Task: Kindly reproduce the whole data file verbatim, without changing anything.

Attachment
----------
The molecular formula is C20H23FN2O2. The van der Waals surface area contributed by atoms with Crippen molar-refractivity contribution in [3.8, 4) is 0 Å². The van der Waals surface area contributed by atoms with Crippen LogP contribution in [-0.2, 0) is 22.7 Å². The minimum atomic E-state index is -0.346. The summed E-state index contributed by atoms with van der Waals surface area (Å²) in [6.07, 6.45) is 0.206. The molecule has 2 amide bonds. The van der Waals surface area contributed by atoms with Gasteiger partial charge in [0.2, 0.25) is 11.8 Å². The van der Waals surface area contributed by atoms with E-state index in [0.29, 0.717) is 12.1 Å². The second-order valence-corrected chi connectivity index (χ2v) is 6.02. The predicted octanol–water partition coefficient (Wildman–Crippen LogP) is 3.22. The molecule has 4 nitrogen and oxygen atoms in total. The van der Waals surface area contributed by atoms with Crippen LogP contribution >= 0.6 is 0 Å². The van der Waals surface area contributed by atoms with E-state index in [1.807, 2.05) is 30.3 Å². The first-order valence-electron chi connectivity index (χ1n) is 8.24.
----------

The molecular formula is C20H23FN2O2. The van der Waals surface area contributed by atoms with Crippen molar-refractivity contribution in [3.8, 4) is 0 Å². The van der Waals surface area contributed by atoms with Crippen LogP contribution in [-0.2, 0) is 22.7 Å². The minimum atomic E-state index is -0.346. The summed E-state index contributed by atoms with van der Waals surface area (Å²) in [6.07, 6.45) is 0.206. The molecule has 2 amide bonds. The van der Waals surface area contributed by atoms with Gasteiger partial charge in [0.2, 0.25) is 11.8 Å². The van der Waals surface area contributed by atoms with E-state index in [0.29, 0.717) is 12.1 Å². The second-order valence-corrected chi connectivity index (χ2v) is 6.02. The predicted octanol–water partition coefficient (Wildman–Crippen LogP) is 3.22. The molecule has 4 nitrogen and oxygen atoms in total. The van der Waals surface area contributed by atoms with Crippen LogP contribution >= 0.6 is 0 Å². The van der Waals surface area contributed by atoms with E-state index in [1.807, 2.05) is 30.3 Å². The first-order valence-electron chi connectivity index (χ1n) is 8.24.